Australia-Bahrain livestock trade to resume soon
Manama, February 13, 2014
Livestock trade between Australia and Bahrain is likely to resume within two months, it has emerged.
Butchers have not received any live sheep for the last five days, said a report in the Gulf Daily News (GDN), our sister publication.
It is the latest in a series of meat shortages that has hit Bahrain since August 2012 when it turned away 21,000 Australian sheep due to health concerns.
It has been almost one-and-a-half years since Bahrain has imported live sheep from Down Under, but a source within the Australian meat industry is optimistic that trade will resume soon.
"We agree with Agriculture Minister Barnaby Joyce's statement that trade will resume soon within the coming couple of months," the source said.
Municipalities and Urban Planning Affairs Minister Dr Juma Al Ka'abi last week told MPs Bahrain would be willing to resume trade if Australia would agree to send Bahrain younger sheep.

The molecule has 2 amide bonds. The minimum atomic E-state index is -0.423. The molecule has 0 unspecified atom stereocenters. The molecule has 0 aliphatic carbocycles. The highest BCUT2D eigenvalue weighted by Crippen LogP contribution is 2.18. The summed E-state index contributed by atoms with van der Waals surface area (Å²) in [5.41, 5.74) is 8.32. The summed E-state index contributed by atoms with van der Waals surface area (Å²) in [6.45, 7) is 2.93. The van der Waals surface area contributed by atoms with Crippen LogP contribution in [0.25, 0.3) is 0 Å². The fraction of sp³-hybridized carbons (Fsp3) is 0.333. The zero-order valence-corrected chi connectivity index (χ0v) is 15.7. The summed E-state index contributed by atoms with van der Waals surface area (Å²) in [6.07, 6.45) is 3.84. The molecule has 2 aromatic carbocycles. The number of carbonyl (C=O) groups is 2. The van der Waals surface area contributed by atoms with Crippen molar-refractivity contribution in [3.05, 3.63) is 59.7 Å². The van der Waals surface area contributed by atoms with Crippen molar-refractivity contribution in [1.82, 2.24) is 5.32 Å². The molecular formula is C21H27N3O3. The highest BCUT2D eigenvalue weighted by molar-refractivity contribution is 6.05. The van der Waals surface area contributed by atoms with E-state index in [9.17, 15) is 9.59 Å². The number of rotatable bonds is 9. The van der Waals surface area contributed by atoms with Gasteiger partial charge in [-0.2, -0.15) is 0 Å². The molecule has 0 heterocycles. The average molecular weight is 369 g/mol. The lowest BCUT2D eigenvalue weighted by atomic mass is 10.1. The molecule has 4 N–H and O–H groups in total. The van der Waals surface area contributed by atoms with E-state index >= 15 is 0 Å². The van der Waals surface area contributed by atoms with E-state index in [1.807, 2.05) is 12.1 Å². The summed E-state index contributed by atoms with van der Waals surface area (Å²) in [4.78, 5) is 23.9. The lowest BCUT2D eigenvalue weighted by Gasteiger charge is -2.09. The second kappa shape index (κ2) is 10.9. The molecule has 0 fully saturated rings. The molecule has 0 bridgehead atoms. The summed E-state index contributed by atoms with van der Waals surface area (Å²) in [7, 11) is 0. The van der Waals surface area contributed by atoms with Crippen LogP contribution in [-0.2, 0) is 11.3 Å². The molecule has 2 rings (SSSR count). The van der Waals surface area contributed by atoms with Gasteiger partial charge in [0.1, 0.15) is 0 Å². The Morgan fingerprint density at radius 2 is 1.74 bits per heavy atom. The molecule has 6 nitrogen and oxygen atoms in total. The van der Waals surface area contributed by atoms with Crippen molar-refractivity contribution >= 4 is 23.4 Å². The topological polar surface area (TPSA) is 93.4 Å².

The source said the age of sheep coming into the country was not a governmental issue but a commercial one.
"There are no barriers with age, the issue is a commercial one," he said.
"If Bahrain wants younger livestock there is nothing stopping them from ordering that from the suppliers.
"Of course it is price dependent - if they want lamb (approximately 12 months old) then they can order it and depending on quantity available it will be sold.
"If there is a shortage then that will drive the price up too."
Bahrain could save millions of dinars if it resumes trade with Australia.
The average yield is 10kg of meat from a Somali sheep and 20kg from an Australian sheep, which means Bahrain pays around $18 per kg for Somali livestock, compared to $10.3 per kg for Australian imports.
A spokesman for the office of Australia's Agriculture Minister said this week he was "determined to see a resumption of trade with Bahrain and Iran in the coming months".
The source said Bahrain's livestock imports were vital to Australia as they amount to around 350,000 sheep a year.
The Middle East accounts for around 99 per cent of live lamb and sheep exports from Australia. - TradeArabia News Service